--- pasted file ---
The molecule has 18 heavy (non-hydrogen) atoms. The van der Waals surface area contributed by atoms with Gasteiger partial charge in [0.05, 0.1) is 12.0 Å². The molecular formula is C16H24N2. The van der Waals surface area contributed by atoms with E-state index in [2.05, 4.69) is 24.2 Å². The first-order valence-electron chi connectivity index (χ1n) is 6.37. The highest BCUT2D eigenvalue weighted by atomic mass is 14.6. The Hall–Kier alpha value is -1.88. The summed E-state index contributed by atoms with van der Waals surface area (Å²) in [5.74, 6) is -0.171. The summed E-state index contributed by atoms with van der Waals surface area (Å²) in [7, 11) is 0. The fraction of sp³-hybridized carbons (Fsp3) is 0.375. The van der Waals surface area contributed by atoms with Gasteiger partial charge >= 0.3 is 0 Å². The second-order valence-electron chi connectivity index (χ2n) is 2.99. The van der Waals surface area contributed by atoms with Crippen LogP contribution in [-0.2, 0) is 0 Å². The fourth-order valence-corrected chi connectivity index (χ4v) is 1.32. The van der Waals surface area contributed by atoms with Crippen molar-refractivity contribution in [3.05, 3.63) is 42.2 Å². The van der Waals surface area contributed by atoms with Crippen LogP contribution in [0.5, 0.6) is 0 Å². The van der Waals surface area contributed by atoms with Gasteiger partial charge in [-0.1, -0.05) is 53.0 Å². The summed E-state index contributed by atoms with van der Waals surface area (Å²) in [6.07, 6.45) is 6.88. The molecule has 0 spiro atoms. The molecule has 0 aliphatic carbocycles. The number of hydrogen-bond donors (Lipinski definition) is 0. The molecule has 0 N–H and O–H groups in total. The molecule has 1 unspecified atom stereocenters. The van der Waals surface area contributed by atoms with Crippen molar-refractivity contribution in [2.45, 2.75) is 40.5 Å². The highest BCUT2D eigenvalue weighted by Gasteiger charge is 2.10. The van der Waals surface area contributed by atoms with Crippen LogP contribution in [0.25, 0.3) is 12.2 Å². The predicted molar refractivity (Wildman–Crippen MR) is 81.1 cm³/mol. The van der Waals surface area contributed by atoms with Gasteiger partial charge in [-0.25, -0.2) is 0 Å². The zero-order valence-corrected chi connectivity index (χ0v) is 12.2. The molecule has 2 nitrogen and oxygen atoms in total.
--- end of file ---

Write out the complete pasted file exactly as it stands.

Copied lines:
The molecule has 18 heavy (non-hydrogen) atoms. The van der Waals surface area contributed by atoms with Gasteiger partial charge in [0.05, 0.1) is 12.0 Å². The molecular formula is C16H24N2. The van der Waals surface area contributed by atoms with E-state index in [2.05, 4.69) is 24.2 Å². The first-order valence-electron chi connectivity index (χ1n) is 6.37. The highest BCUT2D eigenvalue weighted by atomic mass is 14.6. The Hall–Kier alpha value is -1.88. The summed E-state index contributed by atoms with van der Waals surface area (Å²) in [5.74, 6) is -0.171. The summed E-state index contributed by atoms with van der Waals surface area (Å²) in [7, 11) is 0. The fraction of sp³-hybridized carbons (Fsp3) is 0.375. The van der Waals surface area contributed by atoms with Gasteiger partial charge >= 0.3 is 0 Å². The second-order valence-electron chi connectivity index (χ2n) is 2.99. The van der Waals surface area contributed by atoms with Crippen LogP contribution in [-0.2, 0) is 0 Å². The fourth-order valence-corrected chi connectivity index (χ4v) is 1.32. The van der Waals surface area contributed by atoms with Crippen molar-refractivity contribution in [3.05, 3.63) is 42.2 Å². The van der Waals surface area contributed by atoms with Crippen LogP contribution in [0.5, 0.6) is 0 Å². The van der Waals surface area contributed by atoms with Gasteiger partial charge in [-0.1, -0.05) is 53.0 Å². The summed E-state index contributed by atoms with van der Waals surface area (Å²) in [6.07, 6.45) is 6.88. The molecule has 0 spiro atoms. The molecule has 0 aliphatic carbocycles. The number of hydrogen-bond donors (Lipinski definition) is 0. The molecule has 0 N–H and O–H groups in total. The molecule has 1 unspecified atom stereocenters. The van der Waals surface area contributed by atoms with Crippen molar-refractivity contribution in [2.45, 2.75) is 40.5 Å². The highest BCUT2D eigenvalue weighted by Gasteiger charge is 2.10. The van der Waals surface area contributed by atoms with Crippen LogP contribution in [0.25, 0.3) is 12.2 Å². The predicted molar refractivity (Wildman–Crippen MR) is 81.1 cm³/mol. The van der Waals surface area contributed by atoms with Gasteiger partial charge in [-0.25, -0.2) is 0 Å². The zero-order valence-corrected chi connectivity index (χ0v) is 12.2. The molecule has 2 nitrogen and oxygen atoms in total.